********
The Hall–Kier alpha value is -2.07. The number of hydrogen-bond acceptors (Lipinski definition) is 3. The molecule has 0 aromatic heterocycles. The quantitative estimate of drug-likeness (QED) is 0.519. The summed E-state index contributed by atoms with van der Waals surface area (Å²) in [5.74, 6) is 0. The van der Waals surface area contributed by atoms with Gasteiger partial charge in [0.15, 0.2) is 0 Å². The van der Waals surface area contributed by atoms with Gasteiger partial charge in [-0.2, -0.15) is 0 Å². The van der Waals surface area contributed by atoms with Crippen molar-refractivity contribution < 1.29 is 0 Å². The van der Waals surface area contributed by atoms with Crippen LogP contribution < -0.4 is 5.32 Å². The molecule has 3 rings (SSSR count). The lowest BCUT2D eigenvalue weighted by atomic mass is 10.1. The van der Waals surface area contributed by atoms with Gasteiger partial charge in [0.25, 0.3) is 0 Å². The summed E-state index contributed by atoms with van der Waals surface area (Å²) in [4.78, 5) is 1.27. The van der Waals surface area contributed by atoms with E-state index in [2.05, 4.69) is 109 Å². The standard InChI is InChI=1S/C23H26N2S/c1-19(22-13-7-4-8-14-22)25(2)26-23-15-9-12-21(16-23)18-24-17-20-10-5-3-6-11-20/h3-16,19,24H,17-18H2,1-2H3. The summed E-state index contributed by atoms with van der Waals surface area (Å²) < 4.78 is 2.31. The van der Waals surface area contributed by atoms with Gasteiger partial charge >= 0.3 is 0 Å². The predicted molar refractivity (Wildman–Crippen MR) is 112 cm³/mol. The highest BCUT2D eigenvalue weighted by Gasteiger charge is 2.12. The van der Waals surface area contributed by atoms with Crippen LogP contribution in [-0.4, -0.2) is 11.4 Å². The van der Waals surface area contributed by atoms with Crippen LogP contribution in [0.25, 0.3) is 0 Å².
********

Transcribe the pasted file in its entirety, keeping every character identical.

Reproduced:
The Hall–Kier alpha value is -2.07. The number of hydrogen-bond acceptors (Lipinski definition) is 3. The molecule has 0 aromatic heterocycles. The quantitative estimate of drug-likeness (QED) is 0.519. The summed E-state index contributed by atoms with van der Waals surface area (Å²) in [5.74, 6) is 0. The van der Waals surface area contributed by atoms with Gasteiger partial charge in [0.15, 0.2) is 0 Å². The van der Waals surface area contributed by atoms with Gasteiger partial charge in [-0.2, -0.15) is 0 Å². The van der Waals surface area contributed by atoms with Crippen molar-refractivity contribution < 1.29 is 0 Å². The van der Waals surface area contributed by atoms with Crippen LogP contribution < -0.4 is 5.32 Å². The molecule has 3 rings (SSSR count). The lowest BCUT2D eigenvalue weighted by atomic mass is 10.1. The van der Waals surface area contributed by atoms with Gasteiger partial charge in [0.25, 0.3) is 0 Å². The summed E-state index contributed by atoms with van der Waals surface area (Å²) in [4.78, 5) is 1.27. The van der Waals surface area contributed by atoms with E-state index in [2.05, 4.69) is 109 Å². The standard InChI is InChI=1S/C23H26N2S/c1-19(22-13-7-4-8-14-22)25(2)26-23-15-9-12-21(16-23)18-24-17-20-10-5-3-6-11-20/h3-16,19,24H,17-18H2,1-2H3. The summed E-state index contributed by atoms with van der Waals surface area (Å²) < 4.78 is 2.31. The van der Waals surface area contributed by atoms with Gasteiger partial charge >= 0.3 is 0 Å². The predicted molar refractivity (Wildman–Crippen MR) is 112 cm³/mol. The highest BCUT2D eigenvalue weighted by Gasteiger charge is 2.12. The van der Waals surface area contributed by atoms with Crippen LogP contribution in [-0.4, -0.2) is 11.4 Å². The van der Waals surface area contributed by atoms with Crippen LogP contribution in [0.25, 0.3) is 0 Å².